Earth Day is inarguably the world’s largest environmental movement. Celebrated worldwide on April 22, more than one billion people gather and participate in Earth Day Activities each year. But where did the idea for Earth Day come from?

The concept for a national day dedicated to protecting the environment was born shortly after Earth Day founder Gaylord Nelson, then a U.S. Senator from Wisconsin witnessed the devastating damages caused by the 1969 oil spill in Santa Barbara, California. With much work and public petitioning, he managed to build a national staff of 85 to promote events across the country in hopes that an emerging public consciousness about air and water pollution would force environmental protection onto the national political agenda.

The date that was ultimately chosen was April 22, 1970. On that date, something truly incredible happened. Groups and individuals that had been battling against the loss of wilderness, the extinction of wildlife, oil spills, polluting factories, raw sewage, toxic dumps, pesticides, and freeways quickly realized they shared common values.

During its first year, 20 million Americans headed out to the streets, parks, and auditoriums to demonstrate for a healthy, sustainable environment. Thousands of colleges and universities organized protests against the degradation of our precious natural environment.

As previously stated, the movement now has over 1 billion active participants, and each year, a campaign theme is established. 2019’s campaign is to Protect Our Species, which is of utmost importance to us each day at Kiwi Energy. As per the Center for Biological Diversity, we’re currently experiencing the world’s largest wave of species loss since the wipeout of the dinosaurs 65 million years ago, with dozens of species becoming extinct each day.  The rapid loss of species we are seeing today is estimated by experts to be between 1,000 and 10,000 times higher than the natural extinction rate. If experts’ estimates are accurate, between 0.01% and 1% of all species will become extinct each year.

Our current biodiversity crisis (unlike mass extinctions that occurred in the past, which were caused by natural occurrences such as asteroids, or volcanic eruptions) is almost completely a result of human activity. In fact, the Center states that 99% of currently threatened species are at risk from human activities (primarily activities driving habitat loss, an introduction of exotic species, and global warming).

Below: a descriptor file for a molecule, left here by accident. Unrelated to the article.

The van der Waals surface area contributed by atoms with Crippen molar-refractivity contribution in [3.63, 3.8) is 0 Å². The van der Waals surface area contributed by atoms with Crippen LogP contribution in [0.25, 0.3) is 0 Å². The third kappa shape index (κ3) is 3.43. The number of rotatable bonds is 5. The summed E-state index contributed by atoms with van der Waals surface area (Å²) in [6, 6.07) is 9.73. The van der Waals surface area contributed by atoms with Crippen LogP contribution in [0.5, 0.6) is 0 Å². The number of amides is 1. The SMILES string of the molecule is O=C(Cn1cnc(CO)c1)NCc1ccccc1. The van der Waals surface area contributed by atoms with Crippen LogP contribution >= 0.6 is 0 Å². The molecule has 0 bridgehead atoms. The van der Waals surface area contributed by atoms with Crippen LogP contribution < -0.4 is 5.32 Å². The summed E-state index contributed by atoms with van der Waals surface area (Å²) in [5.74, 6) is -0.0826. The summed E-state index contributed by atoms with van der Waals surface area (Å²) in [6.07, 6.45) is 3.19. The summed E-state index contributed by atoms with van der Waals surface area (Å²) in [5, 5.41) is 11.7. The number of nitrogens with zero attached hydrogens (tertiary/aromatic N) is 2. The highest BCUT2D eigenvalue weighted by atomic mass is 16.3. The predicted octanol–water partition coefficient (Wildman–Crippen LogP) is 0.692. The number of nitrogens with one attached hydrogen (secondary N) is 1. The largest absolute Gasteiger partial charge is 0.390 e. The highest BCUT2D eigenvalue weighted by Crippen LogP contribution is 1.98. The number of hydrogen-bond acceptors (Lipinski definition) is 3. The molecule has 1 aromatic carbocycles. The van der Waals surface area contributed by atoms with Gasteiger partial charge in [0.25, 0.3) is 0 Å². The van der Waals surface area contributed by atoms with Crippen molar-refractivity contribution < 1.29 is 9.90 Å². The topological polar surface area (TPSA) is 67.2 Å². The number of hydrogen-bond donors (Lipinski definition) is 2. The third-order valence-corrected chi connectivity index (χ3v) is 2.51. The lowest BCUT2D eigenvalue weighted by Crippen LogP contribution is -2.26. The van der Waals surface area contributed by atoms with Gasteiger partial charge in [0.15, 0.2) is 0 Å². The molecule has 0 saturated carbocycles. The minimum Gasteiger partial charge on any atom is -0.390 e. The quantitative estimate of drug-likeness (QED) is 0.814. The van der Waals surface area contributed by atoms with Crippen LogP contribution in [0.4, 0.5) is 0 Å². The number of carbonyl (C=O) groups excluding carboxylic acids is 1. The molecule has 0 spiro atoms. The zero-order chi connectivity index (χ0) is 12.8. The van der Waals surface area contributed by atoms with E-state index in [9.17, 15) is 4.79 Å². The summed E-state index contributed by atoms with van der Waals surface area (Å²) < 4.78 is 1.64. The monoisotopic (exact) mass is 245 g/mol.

While this is alarming information, since we are mostly to blame, the power to change is within our hands. Luckily, there are many things we can do as humans to reduce our impact on the environment and to help preserve our world’s species. Here are a few meaningful things you can to celebrate Earth Day this year and specifically to the Protect Our Species Campaign.

1. Focus your volunteering efforts to help support the wildlife in your community. Some great ideas include:

  • Building/cleaning up a garden in your neighborhood
  • Helping out at a local wildlife rehabilitation center or animal sanctuary
  • Organizing a beach clean-up for your family and friends
  • Hosting a donation-based, green, eco-friendly, and plastic free earth day event for your friends, family, and neighbors. Donate the funds to an environmental organization of choice. (Some great non-profits to consider are Earth Day Network, Wild Forests and Fauna, Earthwatch Institute, GrowNYC, and Wild Life Alliance)

2. Stop using pesticides in your yard

  • Pesticides wreak havoc on the environment and weaken the natural systems we depend on for survival. Pesticide runoff can be harmful not only to fish and other aquatic organisms but to humans as well. In addition to the dangers imposed by pesticide use on both the human and aquatic populations, these toxic weed killers are killing off important pollinators.
  • Learn how to garden organically. You don’t need hazardous pesticides to grow healthy vegetables, gardens, and lawns. Here are some great resources from Beyond Pesticides to help you get started

3. Reduce your eco-footprint in all aspects of your life including (but most certainly not limited to):

  • Be smart when it comes to electricity
  • Reduce your water usage
  • Grocery shop sustainably (i.e. think before you buy and purchase only what you need, shop local and organic, and always bring your own bag!)
  • Avoid plastic at all costs and invest in some reusables (water bottle, travel coffee mug, silverware, steel straw, food container, and so on)
  • Opt for eco-friendly modes of transportation (public transportation, biking, walking, and carpooling are all better for the environment than driving alone)

4. Eat less meat

  • According to Greenpeace, the livestock industry (raising cows, pigs and chickens) produces as much greenhouse gas emissions as all cars, trucks, and automobiles combined. Cattle ranchers are also responsible for cutting millions of square kilometers of forests for grazing pastures, destroying natural “carbon sinks.”
  • We’re not advocating that everyone give up meat tomorrow, but we do think it’s important for all of us to develop some awareness around the harmful effects of the industry, and reduce the amount we include in our diets
  • All you need to do is commit to eating vegan a few meals per week and make fruits and vegetables a bigger part of your food intake

These are just a few of the many actions you can take do to celebrate our planet this Earth Day. To make Earth Day, join us in our mission of creating a sustainable future by enrolling with Kiwi Energy today!